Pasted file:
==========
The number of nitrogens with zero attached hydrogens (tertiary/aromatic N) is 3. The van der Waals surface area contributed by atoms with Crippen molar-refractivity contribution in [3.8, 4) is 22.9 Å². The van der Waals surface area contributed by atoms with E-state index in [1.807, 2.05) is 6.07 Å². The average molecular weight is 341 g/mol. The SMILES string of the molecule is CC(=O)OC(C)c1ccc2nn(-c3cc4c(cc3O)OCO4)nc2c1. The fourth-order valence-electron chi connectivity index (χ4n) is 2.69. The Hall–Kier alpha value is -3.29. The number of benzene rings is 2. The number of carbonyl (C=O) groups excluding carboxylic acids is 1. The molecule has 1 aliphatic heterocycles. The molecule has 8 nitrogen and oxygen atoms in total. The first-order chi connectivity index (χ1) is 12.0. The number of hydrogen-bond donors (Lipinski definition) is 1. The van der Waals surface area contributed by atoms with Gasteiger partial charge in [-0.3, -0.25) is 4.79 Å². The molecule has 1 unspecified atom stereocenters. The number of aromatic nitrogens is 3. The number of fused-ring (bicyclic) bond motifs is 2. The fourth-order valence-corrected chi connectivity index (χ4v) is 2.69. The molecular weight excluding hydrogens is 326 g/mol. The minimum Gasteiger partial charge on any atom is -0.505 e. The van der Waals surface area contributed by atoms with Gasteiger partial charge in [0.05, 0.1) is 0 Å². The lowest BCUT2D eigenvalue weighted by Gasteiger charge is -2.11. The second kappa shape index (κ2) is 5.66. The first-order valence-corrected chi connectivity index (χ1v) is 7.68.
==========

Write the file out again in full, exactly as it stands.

The number of nitrogens with zero attached hydrogens (tertiary/aromatic N) is 3. The van der Waals surface area contributed by atoms with Crippen molar-refractivity contribution in [3.8, 4) is 22.9 Å². The van der Waals surface area contributed by atoms with E-state index in [1.807, 2.05) is 6.07 Å². The average molecular weight is 341 g/mol. The SMILES string of the molecule is CC(=O)OC(C)c1ccc2nn(-c3cc4c(cc3O)OCO4)nc2c1. The fourth-order valence-electron chi connectivity index (χ4n) is 2.69. The Hall–Kier alpha value is -3.29. The number of benzene rings is 2. The number of carbonyl (C=O) groups excluding carboxylic acids is 1. The molecule has 1 aliphatic heterocycles. The molecule has 8 nitrogen and oxygen atoms in total. The first-order chi connectivity index (χ1) is 12.0. The number of hydrogen-bond donors (Lipinski definition) is 1. The van der Waals surface area contributed by atoms with Gasteiger partial charge in [-0.3, -0.25) is 4.79 Å². The molecule has 1 unspecified atom stereocenters. The number of aromatic nitrogens is 3. The number of fused-ring (bicyclic) bond motifs is 2. The fourth-order valence-corrected chi connectivity index (χ4v) is 2.69. The molecular weight excluding hydrogens is 326 g/mol. The minimum Gasteiger partial charge on any atom is -0.505 e. The van der Waals surface area contributed by atoms with Gasteiger partial charge in [0.05, 0.1) is 0 Å². The lowest BCUT2D eigenvalue weighted by Gasteiger charge is -2.11. The second kappa shape index (κ2) is 5.66. The first-order valence-corrected chi connectivity index (χ1v) is 7.68.